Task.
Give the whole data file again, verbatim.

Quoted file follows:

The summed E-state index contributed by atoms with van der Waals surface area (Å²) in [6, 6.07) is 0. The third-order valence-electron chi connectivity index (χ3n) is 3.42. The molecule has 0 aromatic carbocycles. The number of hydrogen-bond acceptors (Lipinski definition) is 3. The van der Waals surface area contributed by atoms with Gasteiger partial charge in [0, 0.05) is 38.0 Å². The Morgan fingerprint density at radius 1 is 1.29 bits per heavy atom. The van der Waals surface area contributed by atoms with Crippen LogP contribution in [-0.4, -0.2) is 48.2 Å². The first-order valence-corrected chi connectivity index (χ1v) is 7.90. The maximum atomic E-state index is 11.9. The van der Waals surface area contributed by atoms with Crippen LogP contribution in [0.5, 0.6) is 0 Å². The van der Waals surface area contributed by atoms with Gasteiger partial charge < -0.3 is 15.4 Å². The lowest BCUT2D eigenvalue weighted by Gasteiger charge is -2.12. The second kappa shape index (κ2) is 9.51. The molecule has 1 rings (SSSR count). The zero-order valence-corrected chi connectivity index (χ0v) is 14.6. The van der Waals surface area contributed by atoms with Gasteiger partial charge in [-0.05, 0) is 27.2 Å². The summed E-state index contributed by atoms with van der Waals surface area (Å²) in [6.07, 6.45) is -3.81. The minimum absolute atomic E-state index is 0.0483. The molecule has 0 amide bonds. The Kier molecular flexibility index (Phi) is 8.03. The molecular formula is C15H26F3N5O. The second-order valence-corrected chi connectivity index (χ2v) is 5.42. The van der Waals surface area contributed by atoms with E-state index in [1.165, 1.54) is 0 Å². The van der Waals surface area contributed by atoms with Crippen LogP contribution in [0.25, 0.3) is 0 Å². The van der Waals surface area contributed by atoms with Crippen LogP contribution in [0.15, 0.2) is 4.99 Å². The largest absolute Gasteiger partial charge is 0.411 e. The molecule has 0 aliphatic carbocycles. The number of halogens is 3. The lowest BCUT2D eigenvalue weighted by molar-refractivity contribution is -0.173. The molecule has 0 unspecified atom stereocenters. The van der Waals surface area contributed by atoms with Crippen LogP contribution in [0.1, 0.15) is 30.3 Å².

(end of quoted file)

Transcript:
The summed E-state index contributed by atoms with van der Waals surface area (Å²) in [6, 6.07) is 0. The third-order valence-electron chi connectivity index (χ3n) is 3.42. The molecule has 0 aromatic carbocycles. The number of hydrogen-bond acceptors (Lipinski definition) is 3. The van der Waals surface area contributed by atoms with Gasteiger partial charge in [0, 0.05) is 38.0 Å². The Morgan fingerprint density at radius 1 is 1.29 bits per heavy atom. The van der Waals surface area contributed by atoms with Crippen LogP contribution in [-0.4, -0.2) is 48.2 Å². The first-order valence-corrected chi connectivity index (χ1v) is 7.90. The maximum atomic E-state index is 11.9. The van der Waals surface area contributed by atoms with Crippen LogP contribution in [0.5, 0.6) is 0 Å². The van der Waals surface area contributed by atoms with Gasteiger partial charge < -0.3 is 15.4 Å². The lowest BCUT2D eigenvalue weighted by Gasteiger charge is -2.12. The second kappa shape index (κ2) is 9.51. The molecule has 1 rings (SSSR count). The zero-order valence-corrected chi connectivity index (χ0v) is 14.6. The van der Waals surface area contributed by atoms with Gasteiger partial charge in [-0.05, 0) is 27.2 Å². The summed E-state index contributed by atoms with van der Waals surface area (Å²) in [6.07, 6.45) is -3.81. The minimum absolute atomic E-state index is 0.0483. The molecule has 0 amide bonds. The Kier molecular flexibility index (Phi) is 8.03. The molecular formula is C15H26F3N5O. The second-order valence-corrected chi connectivity index (χ2v) is 5.42. The van der Waals surface area contributed by atoms with E-state index in [1.165, 1.54) is 0 Å². The van der Waals surface area contributed by atoms with Crippen LogP contribution in [0.25, 0.3) is 0 Å². The van der Waals surface area contributed by atoms with Crippen LogP contribution in [0.15, 0.2) is 4.99 Å². The largest absolute Gasteiger partial charge is 0.411 e. The molecule has 0 aliphatic carbocycles. The number of halogens is 3. The lowest BCUT2D eigenvalue weighted by molar-refractivity contribution is -0.173. The molecule has 0 unspecified atom stereocenters. The van der Waals surface area contributed by atoms with Crippen LogP contribution in [0.1, 0.15) is 30.3 Å².